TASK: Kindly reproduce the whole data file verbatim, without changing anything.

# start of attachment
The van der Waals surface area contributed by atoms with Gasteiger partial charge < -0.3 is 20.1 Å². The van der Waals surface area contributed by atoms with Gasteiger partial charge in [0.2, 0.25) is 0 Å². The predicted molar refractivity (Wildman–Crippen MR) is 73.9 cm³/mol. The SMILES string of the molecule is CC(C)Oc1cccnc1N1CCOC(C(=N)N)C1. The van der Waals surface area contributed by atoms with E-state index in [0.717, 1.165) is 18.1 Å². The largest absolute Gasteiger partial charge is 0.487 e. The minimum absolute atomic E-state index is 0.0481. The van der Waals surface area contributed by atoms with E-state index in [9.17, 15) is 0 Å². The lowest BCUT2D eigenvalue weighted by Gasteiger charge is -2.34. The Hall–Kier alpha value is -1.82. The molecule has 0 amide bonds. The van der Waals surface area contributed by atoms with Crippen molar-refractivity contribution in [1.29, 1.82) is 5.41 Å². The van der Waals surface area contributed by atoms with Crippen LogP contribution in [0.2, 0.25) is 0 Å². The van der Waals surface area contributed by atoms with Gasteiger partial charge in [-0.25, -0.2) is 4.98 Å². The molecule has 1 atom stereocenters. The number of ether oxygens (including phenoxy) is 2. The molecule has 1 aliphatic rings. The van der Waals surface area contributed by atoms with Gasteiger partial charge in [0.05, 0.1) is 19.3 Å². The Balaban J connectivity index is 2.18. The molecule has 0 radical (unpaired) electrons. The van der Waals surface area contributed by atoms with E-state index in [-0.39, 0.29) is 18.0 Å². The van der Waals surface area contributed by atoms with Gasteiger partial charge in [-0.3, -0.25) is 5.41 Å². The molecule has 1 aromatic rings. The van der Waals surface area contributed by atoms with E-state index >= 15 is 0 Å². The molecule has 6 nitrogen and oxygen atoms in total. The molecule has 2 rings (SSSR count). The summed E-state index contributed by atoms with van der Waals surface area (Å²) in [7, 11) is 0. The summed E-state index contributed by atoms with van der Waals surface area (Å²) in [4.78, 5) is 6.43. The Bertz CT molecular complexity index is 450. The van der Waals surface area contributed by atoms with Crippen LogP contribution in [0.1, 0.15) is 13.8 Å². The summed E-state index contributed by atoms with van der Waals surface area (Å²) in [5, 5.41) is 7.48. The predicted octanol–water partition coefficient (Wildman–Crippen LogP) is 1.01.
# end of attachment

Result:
The van der Waals surface area contributed by atoms with Gasteiger partial charge < -0.3 is 20.1 Å². The van der Waals surface area contributed by atoms with Gasteiger partial charge in [0.2, 0.25) is 0 Å². The predicted molar refractivity (Wildman–Crippen MR) is 73.9 cm³/mol. The SMILES string of the molecule is CC(C)Oc1cccnc1N1CCOC(C(=N)N)C1. The van der Waals surface area contributed by atoms with E-state index in [0.717, 1.165) is 18.1 Å². The largest absolute Gasteiger partial charge is 0.487 e. The minimum absolute atomic E-state index is 0.0481. The van der Waals surface area contributed by atoms with E-state index in [9.17, 15) is 0 Å². The lowest BCUT2D eigenvalue weighted by Gasteiger charge is -2.34. The Hall–Kier alpha value is -1.82. The molecule has 0 amide bonds. The van der Waals surface area contributed by atoms with Crippen molar-refractivity contribution in [1.29, 1.82) is 5.41 Å². The van der Waals surface area contributed by atoms with Crippen LogP contribution in [0.2, 0.25) is 0 Å². The van der Waals surface area contributed by atoms with Gasteiger partial charge in [-0.25, -0.2) is 4.98 Å². The molecule has 1 atom stereocenters. The number of ether oxygens (including phenoxy) is 2. The molecule has 1 aliphatic rings. The van der Waals surface area contributed by atoms with Gasteiger partial charge in [0.05, 0.1) is 19.3 Å². The Balaban J connectivity index is 2.18. The molecule has 0 radical (unpaired) electrons. The van der Waals surface area contributed by atoms with E-state index in [-0.39, 0.29) is 18.0 Å². The van der Waals surface area contributed by atoms with Gasteiger partial charge in [-0.3, -0.25) is 5.41 Å². The molecule has 1 aromatic rings. The van der Waals surface area contributed by atoms with E-state index >= 15 is 0 Å². The molecule has 6 nitrogen and oxygen atoms in total. The molecule has 2 rings (SSSR count). The summed E-state index contributed by atoms with van der Waals surface area (Å²) in [7, 11) is 0. The summed E-state index contributed by atoms with van der Waals surface area (Å²) in [4.78, 5) is 6.43. The Bertz CT molecular complexity index is 450. The van der Waals surface area contributed by atoms with Crippen LogP contribution in [0.1, 0.15) is 13.8 Å². The summed E-state index contributed by atoms with van der Waals surface area (Å²) in [5, 5.41) is 7.48. The predicted octanol–water partition coefficient (Wildman–Crippen LogP) is 1.01.